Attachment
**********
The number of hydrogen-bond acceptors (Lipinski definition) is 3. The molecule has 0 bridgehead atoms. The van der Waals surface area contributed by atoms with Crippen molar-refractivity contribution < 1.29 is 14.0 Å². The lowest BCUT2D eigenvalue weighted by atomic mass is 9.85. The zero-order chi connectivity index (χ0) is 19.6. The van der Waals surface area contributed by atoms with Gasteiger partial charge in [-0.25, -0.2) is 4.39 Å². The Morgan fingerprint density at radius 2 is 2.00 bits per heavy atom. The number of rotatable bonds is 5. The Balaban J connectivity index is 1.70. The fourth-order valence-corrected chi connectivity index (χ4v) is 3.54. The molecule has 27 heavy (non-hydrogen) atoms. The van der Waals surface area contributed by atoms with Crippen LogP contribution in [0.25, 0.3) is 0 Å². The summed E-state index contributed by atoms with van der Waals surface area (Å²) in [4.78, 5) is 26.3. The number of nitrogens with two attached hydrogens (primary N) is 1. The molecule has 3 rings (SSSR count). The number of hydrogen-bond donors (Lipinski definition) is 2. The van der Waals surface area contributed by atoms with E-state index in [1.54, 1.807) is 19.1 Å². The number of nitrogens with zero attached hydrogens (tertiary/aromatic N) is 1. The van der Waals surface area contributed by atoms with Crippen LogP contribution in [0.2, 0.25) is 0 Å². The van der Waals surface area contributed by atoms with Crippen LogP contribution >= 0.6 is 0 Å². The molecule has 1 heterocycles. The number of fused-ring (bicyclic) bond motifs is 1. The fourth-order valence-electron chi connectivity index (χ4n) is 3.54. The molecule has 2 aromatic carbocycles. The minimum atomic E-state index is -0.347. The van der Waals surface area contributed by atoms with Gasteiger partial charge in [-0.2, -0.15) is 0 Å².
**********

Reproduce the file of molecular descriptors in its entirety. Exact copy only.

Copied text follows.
The number of hydrogen-bond acceptors (Lipinski definition) is 3. The molecule has 0 bridgehead atoms. The van der Waals surface area contributed by atoms with Crippen molar-refractivity contribution < 1.29 is 14.0 Å². The lowest BCUT2D eigenvalue weighted by atomic mass is 9.85. The zero-order chi connectivity index (χ0) is 19.6. The van der Waals surface area contributed by atoms with Gasteiger partial charge in [-0.25, -0.2) is 4.39 Å². The Morgan fingerprint density at radius 2 is 2.00 bits per heavy atom. The number of rotatable bonds is 5. The Balaban J connectivity index is 1.70. The fourth-order valence-corrected chi connectivity index (χ4v) is 3.54. The molecule has 27 heavy (non-hydrogen) atoms. The van der Waals surface area contributed by atoms with Crippen LogP contribution in [0.25, 0.3) is 0 Å². The summed E-state index contributed by atoms with van der Waals surface area (Å²) in [4.78, 5) is 26.3. The number of nitrogens with two attached hydrogens (primary N) is 1. The molecule has 3 rings (SSSR count). The number of hydrogen-bond donors (Lipinski definition) is 2. The van der Waals surface area contributed by atoms with E-state index in [1.54, 1.807) is 19.1 Å². The number of nitrogens with zero attached hydrogens (tertiary/aromatic N) is 1. The van der Waals surface area contributed by atoms with Crippen LogP contribution in [0.2, 0.25) is 0 Å². The van der Waals surface area contributed by atoms with Crippen LogP contribution >= 0.6 is 0 Å². The molecule has 1 heterocycles. The number of fused-ring (bicyclic) bond motifs is 1. The fourth-order valence-electron chi connectivity index (χ4n) is 3.54. The molecule has 2 aromatic carbocycles. The minimum atomic E-state index is -0.347. The van der Waals surface area contributed by atoms with Gasteiger partial charge in [-0.2, -0.15) is 0 Å².